Great Encounters with Indian Bureaucracy: Phone and Internet (Part 2)

DSCF1085The funny thing is, when I wasn’t telling Kaveri about how incompetent her fellow countrymen and women were, I was having a wonderful time. And, I have to admit, this was partly down to our lack of phone and internet connection.
Every day I hurried down the beautifully landscaped gardens of our apartment complex and out on to the tatty street, my laptop bag over my shoulder. With one step past our gate I was transported from a pristine, glossy world of dark green leaves and ambling, underemployed security guards, into India – full power. The throaty rasp of rickshaws filled the air; packs of dogs scratched their genitals or hurried around, unseemly teats swinging as they went; cows ambled about, eyeing up tasty bits of cardboard to munch on; venders pushed carts that looked like they were made from bits of old 1970s bicycles and shouted themselves hoarse about the virtues of their coriander or limes.
Everyone, everything, sidled and weaved, as if orchestrated by some unseen hand. In fact, as I said to Kaveri’s friend only yesterday, the chaos is so perfectly choreographed there is a beauty about it, as if just before you step into the street a director has called action and a well-rehearsed dance begins.
The Internet cafe itself was opposite a church and a temple, which were squeezed together under one corrugated roof, their iconography and vibrant colours so similar only a cross on the former and trident on the latter distinguished them. Outside these religious institutions, and with alarming regularity, two fluffy white Pomeranians shagged away. Meanwhile, just outside the internet cafe, a farmer milked a herd of cows amid the chaos of rickshaws, mopeds and cycles while the chap at the reconditioned mobile phones shop shouted at yet another customer who complained about his dodgy goods.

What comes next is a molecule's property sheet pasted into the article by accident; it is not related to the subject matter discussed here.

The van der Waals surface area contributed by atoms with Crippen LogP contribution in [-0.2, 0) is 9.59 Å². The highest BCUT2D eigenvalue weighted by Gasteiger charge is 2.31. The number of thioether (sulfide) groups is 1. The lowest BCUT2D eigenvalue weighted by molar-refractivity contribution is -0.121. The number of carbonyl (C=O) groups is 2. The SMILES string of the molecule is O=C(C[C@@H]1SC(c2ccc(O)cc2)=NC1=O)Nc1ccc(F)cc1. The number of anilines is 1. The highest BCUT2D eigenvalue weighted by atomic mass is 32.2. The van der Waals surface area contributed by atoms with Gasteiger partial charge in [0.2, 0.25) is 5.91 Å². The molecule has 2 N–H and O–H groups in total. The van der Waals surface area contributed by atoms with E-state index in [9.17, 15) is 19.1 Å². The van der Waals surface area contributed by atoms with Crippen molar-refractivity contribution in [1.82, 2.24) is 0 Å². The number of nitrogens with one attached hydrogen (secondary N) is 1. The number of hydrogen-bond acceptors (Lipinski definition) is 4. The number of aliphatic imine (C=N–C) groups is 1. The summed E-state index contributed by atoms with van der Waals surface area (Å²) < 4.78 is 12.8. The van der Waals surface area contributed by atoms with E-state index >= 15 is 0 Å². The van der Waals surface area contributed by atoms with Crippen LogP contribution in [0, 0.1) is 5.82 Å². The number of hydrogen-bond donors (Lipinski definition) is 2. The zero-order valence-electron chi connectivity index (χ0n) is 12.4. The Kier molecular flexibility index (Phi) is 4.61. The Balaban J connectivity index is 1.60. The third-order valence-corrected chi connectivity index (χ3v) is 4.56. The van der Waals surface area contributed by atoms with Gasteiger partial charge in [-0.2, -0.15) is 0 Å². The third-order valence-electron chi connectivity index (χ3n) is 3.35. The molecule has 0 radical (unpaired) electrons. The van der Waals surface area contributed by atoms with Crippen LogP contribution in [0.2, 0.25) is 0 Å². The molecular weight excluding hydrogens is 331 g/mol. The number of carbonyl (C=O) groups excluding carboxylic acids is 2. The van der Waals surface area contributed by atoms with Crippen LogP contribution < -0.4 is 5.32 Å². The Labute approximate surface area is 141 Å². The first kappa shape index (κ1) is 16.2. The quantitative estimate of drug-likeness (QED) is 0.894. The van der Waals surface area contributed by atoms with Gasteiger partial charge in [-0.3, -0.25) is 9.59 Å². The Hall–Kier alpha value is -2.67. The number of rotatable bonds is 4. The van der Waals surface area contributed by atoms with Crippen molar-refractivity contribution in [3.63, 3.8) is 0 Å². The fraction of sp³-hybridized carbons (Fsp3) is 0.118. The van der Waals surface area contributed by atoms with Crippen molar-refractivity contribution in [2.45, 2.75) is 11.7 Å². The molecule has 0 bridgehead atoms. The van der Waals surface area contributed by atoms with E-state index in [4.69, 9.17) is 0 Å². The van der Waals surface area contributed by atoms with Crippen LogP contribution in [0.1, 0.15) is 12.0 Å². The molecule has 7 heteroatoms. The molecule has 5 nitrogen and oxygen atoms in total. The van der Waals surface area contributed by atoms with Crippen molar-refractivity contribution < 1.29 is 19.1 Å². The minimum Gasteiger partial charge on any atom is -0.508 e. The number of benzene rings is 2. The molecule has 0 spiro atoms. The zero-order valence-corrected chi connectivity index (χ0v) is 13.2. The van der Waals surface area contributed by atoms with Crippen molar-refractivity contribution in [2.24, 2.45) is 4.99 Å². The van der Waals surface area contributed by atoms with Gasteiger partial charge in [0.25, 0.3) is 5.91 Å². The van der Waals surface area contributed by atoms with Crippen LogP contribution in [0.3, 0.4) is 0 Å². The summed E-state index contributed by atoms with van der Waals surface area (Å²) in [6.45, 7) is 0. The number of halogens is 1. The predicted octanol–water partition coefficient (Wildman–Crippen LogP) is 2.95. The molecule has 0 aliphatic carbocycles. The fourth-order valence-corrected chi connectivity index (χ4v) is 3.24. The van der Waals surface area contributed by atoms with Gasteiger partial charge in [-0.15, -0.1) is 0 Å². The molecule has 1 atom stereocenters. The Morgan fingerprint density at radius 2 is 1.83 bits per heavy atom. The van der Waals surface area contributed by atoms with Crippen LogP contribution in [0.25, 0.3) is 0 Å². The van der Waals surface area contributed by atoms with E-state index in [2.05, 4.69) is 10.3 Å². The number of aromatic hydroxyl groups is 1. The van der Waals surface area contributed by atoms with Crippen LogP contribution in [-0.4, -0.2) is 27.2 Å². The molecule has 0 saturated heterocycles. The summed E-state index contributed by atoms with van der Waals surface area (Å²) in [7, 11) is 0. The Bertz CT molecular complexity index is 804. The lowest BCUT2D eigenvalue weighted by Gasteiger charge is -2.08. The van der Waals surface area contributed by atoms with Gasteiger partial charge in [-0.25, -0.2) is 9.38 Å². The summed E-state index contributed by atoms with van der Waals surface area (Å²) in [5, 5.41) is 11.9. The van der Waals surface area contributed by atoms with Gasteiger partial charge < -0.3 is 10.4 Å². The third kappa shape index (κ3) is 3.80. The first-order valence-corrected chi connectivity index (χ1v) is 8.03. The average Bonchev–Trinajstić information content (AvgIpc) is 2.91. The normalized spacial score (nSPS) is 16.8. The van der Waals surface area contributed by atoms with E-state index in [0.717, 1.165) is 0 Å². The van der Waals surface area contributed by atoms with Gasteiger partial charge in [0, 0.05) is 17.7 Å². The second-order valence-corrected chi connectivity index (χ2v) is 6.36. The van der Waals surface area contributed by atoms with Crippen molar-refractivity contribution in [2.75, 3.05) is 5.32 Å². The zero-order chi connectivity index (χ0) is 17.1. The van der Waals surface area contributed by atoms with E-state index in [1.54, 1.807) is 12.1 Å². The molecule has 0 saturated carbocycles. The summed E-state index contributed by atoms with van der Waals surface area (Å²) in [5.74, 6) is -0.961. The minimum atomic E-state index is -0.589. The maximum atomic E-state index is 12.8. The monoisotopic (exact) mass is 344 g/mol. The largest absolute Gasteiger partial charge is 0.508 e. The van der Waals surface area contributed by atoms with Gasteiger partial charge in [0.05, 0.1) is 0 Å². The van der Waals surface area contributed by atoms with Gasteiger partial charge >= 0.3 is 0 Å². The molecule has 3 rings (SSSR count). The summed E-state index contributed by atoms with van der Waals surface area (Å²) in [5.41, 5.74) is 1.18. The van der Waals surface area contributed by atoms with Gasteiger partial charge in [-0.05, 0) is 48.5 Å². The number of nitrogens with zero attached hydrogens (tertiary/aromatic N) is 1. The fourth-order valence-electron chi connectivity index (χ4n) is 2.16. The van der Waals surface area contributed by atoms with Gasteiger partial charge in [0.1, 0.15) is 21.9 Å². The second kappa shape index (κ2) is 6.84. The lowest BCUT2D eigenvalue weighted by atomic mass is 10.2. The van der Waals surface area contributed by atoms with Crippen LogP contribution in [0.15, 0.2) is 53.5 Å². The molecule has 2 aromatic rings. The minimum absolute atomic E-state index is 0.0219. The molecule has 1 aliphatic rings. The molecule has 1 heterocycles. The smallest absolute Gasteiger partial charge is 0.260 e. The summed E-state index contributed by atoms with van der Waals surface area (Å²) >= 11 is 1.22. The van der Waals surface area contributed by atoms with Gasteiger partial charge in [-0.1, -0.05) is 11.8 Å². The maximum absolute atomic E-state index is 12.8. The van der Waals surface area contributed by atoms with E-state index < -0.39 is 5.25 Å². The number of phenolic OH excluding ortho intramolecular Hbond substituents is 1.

This is what went on outside while I sat in the internet cafe and downloaded client briefs about kitchen cleaners and omega 3-fortified breakfast cereals. As for the internet cafe, it was coated in dust and cobwebs. A bank of modems looked like it had not been touched for 1,000 years. The internet was some ancient technology here, as old perhaps as the Hindu Vedas.
And my visits to the Internet cafe were just a part of my office adventures into greater India. Tasks that were trivial and unremarkable back home became significant, transformational. A search for A4 paper on a busy street ended, after an epic journey amid hooting horns and gaggles of goats and chickens, with a furious round of haggling with a photocopy shop proprietor over the price of 200 sheets.
A work call to London (about, ironically enough, a new range of Indian cooking accompaniments) took place in a small ISD phone booth inside a shack selling earthenware pots and plastic Ganeshes. An ancient lady with long white hair and a vermillion sari sat on a stool counting a huge wedge of money. It was hard to concentrate on my conversation about mini papads and authentic chana masala. It was hard to care.
Incidentally, after that call, I bought a lovely big clay pot for 50 rupees. Buying clay pots was not on the agenda after phone calls from my home office in Cornwall. Usually, what followed my calls back home was a long sigh and a trudge down to the kitchen to make a cup of coffee.



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